KM Textile Leaders See
Good Business Year In '89
Textile leaders were optimistic this week that 1989
will be a good business year despite a down trend from
June-October when the predominately-textile Piedmont
was experiencing lay-offs.
"Some yarn mills in the Piedmont were not running
so good and business was off about 65%," said Charles
Mauney, General Manager of Mauney Hosiery Mills. in
Kings Mountain. "The hosiery business has been off a
little bit but not severely. We are optimistic that the new
Funeral services for Grady Lee
Ross, 82, 203 Carolina Avenue,
Grover, who died Dec. 25 in Kings
Mountain Hospital, were conducted
Tuesday at 3 p.m. from First Baptist
Church of Grover.
Mr. Ross, a Grover Councilman,
was a member and deacon of
Grover First Baptist Church. He was
a native of Cleveland County, son of
the late Lee and Ada Ross. He was a
retired insulation specialist.
Surviving are his wife, Elsie
Putnam Ross; four daughters, Betty
Bell and Mary Evans, both of
Blacksburg,S.C., Joyce Wright of
year will be pretty good,"he said.
Lee McIntyre, of Sadie Cotton Mills, said the cotton
business looks good for 1989. "Business is usually off
at this time of year due to inventory adjustments," he
said. Sadie has been running five days a week.
"Business is looking up,” he said.
John Broome, General Manager of Kings Mountain
Knit Fabrics, said that between June and October
Turn To Page 6-A
82, Is Dead
‘and says that Kings
By C.T. CARPENTER, JR.
"We want the voters to know what the new water and
sewer rates will be when they go to the polls to vote on
the $9.2 million in general obligation bonds," City
Manager George Wood has said numerous times in past
"We also want Kings Mountain's citizens to know
and understand what we plant to do with the money
from the bond sales and what that total effort means to [RYN
the city in terms of the condition of it's electrical and
water distribution systems and it's wastewater (sewer)
collection and treatment operations,” Wood continues.
"Then voters on Feb. 7th, will be able to decide what
is the best thing to do - vote for the money to get our
systems up to where they should be or delay and let the i
ccurts tell us how to spend our tax money - to get ready |
for the tremendous growth potential that exists here," is
the way his story goes.
Citizens should know after tonight's meeting of the
utilities committee what new rate schedule (on water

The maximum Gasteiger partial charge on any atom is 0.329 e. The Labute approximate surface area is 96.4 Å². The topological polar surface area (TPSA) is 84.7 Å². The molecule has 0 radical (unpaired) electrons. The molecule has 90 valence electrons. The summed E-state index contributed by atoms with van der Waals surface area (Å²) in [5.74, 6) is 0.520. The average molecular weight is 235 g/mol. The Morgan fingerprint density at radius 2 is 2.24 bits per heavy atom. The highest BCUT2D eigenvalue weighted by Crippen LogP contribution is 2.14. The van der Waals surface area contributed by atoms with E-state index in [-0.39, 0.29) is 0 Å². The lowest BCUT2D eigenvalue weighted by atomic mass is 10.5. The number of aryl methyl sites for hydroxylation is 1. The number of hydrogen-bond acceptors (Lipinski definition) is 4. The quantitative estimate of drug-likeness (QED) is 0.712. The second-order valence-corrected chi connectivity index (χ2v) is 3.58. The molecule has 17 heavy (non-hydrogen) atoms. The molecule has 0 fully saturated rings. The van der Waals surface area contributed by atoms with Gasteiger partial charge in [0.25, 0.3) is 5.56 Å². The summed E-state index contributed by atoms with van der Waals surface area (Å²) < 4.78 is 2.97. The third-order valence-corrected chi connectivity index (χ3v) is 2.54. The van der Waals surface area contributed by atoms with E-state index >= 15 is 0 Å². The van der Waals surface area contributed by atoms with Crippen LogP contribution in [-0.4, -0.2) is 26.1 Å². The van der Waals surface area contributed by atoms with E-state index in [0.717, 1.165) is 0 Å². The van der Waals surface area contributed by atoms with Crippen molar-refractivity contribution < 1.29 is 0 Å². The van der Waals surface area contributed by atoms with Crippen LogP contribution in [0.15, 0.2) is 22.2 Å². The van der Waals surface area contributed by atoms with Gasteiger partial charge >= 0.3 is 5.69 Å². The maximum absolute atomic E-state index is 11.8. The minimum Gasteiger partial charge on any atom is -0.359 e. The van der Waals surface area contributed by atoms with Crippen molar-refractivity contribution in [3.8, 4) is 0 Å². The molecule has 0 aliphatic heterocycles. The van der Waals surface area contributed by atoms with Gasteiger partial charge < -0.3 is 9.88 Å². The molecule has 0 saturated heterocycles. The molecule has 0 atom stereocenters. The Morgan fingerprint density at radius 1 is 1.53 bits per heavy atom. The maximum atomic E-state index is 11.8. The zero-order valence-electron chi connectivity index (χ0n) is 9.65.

and sewer) will be recommended to full council at the
regular meeting set for Jan. 10th at city hall at 7:30 p.m.
It will be the fourth parlay of the committee on the
new rate discussions. First was Dec. 7th, when Arthur
Young & Co. officials presented a preliminary study
council contracted for last June.
Purpose of the study was to develop a comprehensive
5-year financial plan (to help pay for bond money), to
determine revenue requirements for fiscal years '89
through '94, and to calculate user charges (rates) to in-
sure the revenue.
Young & Co. officials Mark Dolan and Elyse
Reinecke, of Charlotte, presented a voluminous report
with is on file at the clerk's office and is available to the
The utilities committee also met Dec. 14th and 20th TR
in sessions to which the public was invited. Tonight's
meeting is also open to the public.
Turn To Page 14-A
KM's Arthur Bilicliffe
Predicts A Mild Winter
Springtime weather in January is the prediction ‘os
veteran weatherman Arthur Biltcliffe.
Biltcliffe has been keeping weather charts for 45
years and rarely misses his predictions.
"Remember those old North Carolina winters when
we were begging for snow. That's the way it will be in
the winter of 1989," says Bificliffe,
The N. Goforth Street ;
resident checks Charlotte
area weather every day
Mountain "has absolutely
normal temperatures.” He
predicted last winter's big
snow but says if snow
comes this winter the
white stuff won't stick
around long. "We'll have
springtime weather one
day, cold weather the next
and the process will con-
tinue right up to spring.
Fuel bills should be less
this winter," he said, news ARTHUR BILTCLIFFE
that should bring smiles to the faces of most Kings
Mountain area residents.
Biltcliffe's predictions call for a very slight chance of
snow or ice but he leans toward ice, rather than snow.
"If snow does come down it will melt quickly," he says.
Biltcliffe has been keeping weather charts since 1950
but failing eyesight recently has prevented him from
recording temperatures. He has a keen memory and
checks with other weather forecasters on a daily basis.
His predictions are not based on pure luck, he says.
Watching the weather is a fascinating hobby for him.
"You won't need all those heavy coats unless you vis-
it up north," he said.
Suffolk, Va. and Denise Schenck of
Shelby; three brothers, Fred Ross of
Hickory, Hubert Ross of Smyrna
Beach, Fla., and Paul Wallace of
Kings Creek,S.C., four sisters, Mrs.
Mildred Lowman of Hildebran,
N.C., Edna Cook of Grover, Lonie
Welch of Kings Mountain and Lela
Howell of Grover; eight grandchil-
dren and seven great-grandchildren.
Rev. Philip Waugh officiated at
the rites and interment was in
Harris Funeral Home was in
charge of arrangements.
Long Creek Presbyterian Church
Route 3, Kings Mountain
is the oldest church in
Greater Kings Mountain Area.
The church dates
back to 1780,
but the present
was built in